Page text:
HANG TIME NEW JERSEY — Unless you’ve only watched Pacers games this season, you’ve probably noticed that offense is up from last year.
The league has scored 102.0 points per 100 possessions through Wednesday’s games, which marked the start of the second quarter of the season. That’s already higher than last season’s mark (101.8) and efficiency typically increases as the season goes on. But it’s also down more than two points per 100 possessions from where it was (104.1) at the one-quarter mark two seasons ago.
The big difference between now and two seasons ago is free throw rate, a number that may be affected more by how the officials have called fouls over the last two seasons than by how the players have played.
Despite the downward trend in league-wide efficiency, two teams are scoring at a historical rate this season, while a third has also been ridiculously efficient. The Thunder, Knicks and Heat have all regressed defensively this season, but they’re a combined 48-15 because their offenses have been so dominant.
How dominant? Well, when you compare a team’s efficiency to the league average, the Thunder and Knicks would each rank in the top four offenses of the last 36 years (since the league started counting turnovers in 1977). The Heat were also in the top 10 before Tuesday’s loss to the Warriors. Presently, they rank 17th.
Top 10 offenses (vs. league average efficiency) since 1977-78
|Season||Team||W||L||PCT||OffRtg||Lg. Avg.||Off. Diff.|
OffRtg = Points scored per 100 possessions
The biggest key for all three teams has been 3-point shooting. They’re each shooting better than 40 percent from beyond the arc, a mark that only four teams in history have eclipsed in a season in which the 3-point line was at 23 feet, 9 inches. And when you look at some of the increases in individual percentages, you wonder if such efficiency can be sustained.
Of course, you can’t just shoot threes to have an efficient offense. And each of the three super-efficient teams supplements their 3-point shooting in different ways.
Top offenses, 2012-13
OREB% = Percentage of available offensive rebounds obtained
TmTOV% = Turnovers per 100 possessions
FTA Rate = FTA / FGA
The Thunder ranked second offensively last season, but they’ve taken it to a new level with a 5.7 percent jump from beyond the arc. James Harden was a good 3-point shooter (39 percent last season), but Kevin Martin has been off the charts (48 percent). Meanwhile, Kevin Durant (from 39 to 43 percent) and Russell Westbrook (from 32 to 37 percent) are also shooting much better from beyond the arc compared to last season.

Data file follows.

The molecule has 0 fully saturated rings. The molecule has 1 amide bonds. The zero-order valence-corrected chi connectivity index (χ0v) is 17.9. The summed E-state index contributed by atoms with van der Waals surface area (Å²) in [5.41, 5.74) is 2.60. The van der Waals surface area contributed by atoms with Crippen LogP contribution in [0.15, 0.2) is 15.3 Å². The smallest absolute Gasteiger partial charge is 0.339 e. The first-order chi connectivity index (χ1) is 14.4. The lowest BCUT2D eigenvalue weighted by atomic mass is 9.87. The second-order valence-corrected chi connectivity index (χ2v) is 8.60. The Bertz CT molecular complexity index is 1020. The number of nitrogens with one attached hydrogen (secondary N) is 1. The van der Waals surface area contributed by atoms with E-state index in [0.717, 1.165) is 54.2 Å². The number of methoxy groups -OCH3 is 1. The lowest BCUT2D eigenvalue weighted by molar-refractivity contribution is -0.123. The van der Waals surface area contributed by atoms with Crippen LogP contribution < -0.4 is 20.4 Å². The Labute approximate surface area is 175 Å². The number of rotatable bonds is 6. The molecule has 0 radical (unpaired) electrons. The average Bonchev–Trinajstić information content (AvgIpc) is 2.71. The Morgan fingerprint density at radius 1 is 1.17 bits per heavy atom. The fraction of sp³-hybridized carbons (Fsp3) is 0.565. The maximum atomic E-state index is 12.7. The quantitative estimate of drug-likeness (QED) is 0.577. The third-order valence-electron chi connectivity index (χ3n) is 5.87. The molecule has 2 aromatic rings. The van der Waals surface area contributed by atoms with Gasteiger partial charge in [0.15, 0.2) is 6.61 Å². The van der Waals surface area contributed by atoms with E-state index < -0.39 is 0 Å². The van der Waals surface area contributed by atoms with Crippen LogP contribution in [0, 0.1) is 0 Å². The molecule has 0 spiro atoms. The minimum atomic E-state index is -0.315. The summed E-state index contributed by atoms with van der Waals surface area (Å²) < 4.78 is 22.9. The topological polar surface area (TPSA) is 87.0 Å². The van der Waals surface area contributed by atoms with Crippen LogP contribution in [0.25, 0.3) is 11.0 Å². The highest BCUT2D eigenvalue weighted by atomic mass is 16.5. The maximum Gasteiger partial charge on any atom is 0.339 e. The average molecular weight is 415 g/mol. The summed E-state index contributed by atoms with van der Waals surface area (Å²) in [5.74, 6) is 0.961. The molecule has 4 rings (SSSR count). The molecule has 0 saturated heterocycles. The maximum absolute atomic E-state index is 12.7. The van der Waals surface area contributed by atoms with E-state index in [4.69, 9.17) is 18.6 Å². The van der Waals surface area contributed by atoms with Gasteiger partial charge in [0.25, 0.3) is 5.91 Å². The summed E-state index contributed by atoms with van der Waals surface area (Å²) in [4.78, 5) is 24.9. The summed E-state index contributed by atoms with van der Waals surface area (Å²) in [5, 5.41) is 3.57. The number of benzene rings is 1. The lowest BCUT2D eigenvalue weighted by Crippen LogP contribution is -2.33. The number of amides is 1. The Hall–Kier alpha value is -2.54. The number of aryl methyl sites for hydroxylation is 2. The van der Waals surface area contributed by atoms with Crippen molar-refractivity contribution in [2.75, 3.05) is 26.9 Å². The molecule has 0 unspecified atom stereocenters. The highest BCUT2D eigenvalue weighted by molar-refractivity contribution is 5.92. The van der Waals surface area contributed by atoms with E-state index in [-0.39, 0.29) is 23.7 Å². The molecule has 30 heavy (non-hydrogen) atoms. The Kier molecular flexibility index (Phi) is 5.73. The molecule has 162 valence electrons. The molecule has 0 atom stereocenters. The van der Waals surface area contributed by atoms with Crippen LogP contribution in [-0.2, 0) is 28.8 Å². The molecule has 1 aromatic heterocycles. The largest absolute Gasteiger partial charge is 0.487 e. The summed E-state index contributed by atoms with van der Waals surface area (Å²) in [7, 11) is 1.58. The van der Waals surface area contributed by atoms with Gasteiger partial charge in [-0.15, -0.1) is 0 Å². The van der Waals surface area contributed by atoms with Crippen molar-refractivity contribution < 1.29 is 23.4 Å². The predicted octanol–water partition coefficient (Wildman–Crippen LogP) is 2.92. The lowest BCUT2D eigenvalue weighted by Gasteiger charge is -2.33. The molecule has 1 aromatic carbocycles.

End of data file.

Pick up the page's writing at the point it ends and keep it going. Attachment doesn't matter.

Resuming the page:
Those numbers will be hard to sustain, but you could make the argument that the Thunder are shooting better because they’re sharing the ball more. Last year, they were the only team that assisted on less than half of its field goals. This year, they rank 13th in assist rate, recording assists on more than 59 percent of their buckets.
Most of that increase comes from Westbrook, whose assist rate has gone from 25 assists per 100 possessions used in 2009-10 to 18 last season and now back up to 26 this season.
Turnovers are still a big problem for the Thunder, but they make up for them somewhat by getting to the line more than any team except the Lakers. And then they make their opponents pay by shooting the highest free throw percentage in NBA history, 83.4 percent. They’ve attempted 64 fewer free throws than the Lakers, but have made 54 more.
The Knicks are scoring an incredible 9.0 more points per 100 possessions than they did last season, making them, by far, the most improved offensive team in the league. The eye test says that they’re are moving the ball better too. But they rank 28th in assist rate, recording assists on less than 54 percent of their field goals.
The Knicks have attempted just 38 percent of their shots from the paint, the lowest rate in the league, putting the sustainability of their offense in serious doubt.
Carmelo Anthony is shooting 45 percent from beyond the arc after shooting just 37 percent in his first season and a half with the Knicks. Jason Kidd‘s shooting has certainly improved since he started working with a shooting coach six years ago, but he’s shooting 53 percent on threes after shooting just 35 percent in his last two seasons in Dallas.
Still, another huge key for New York has been the lack of turnovers, something we addressed in this space a month ago. The turnover rate has barely moved since then, a sign that they might be able to keep this up, though keeping that number under 12 turnovers per 100 possessions would be a miraculous feat. Last season’s Sixers set an NBA record by turning the ball over just 12.1 times per 100 possessions.
While the Heat’s defense has regressed remarkably, their offense is stronger than ever, scoring 4.6 more points per 100 possessions than it did last season.
The Heat’s increase in 3-point percentage (from 36 percent last season) has been easier to explain than that of the Thunder and Knicks, because of the addition of one of the greatest shooters in NBA history to a trio of stars that creates countless open looks for its teammates.
Ray Allen has taken 20 percent of the Heat’s threes and he’s shooting them at a career-high rate of 46 percent. LeBron James (44 percent), Shane Battier (45 percent), and Rashard Lewis (47 percent) are also all shooting career-high marks.
Like the Knicks, the Heat have also improved in the turnover department, down 1.1 turnovers per 100 possessions from last season. Their free throw rate is also down slightly, but they’re still above average when it comes to getting to the line.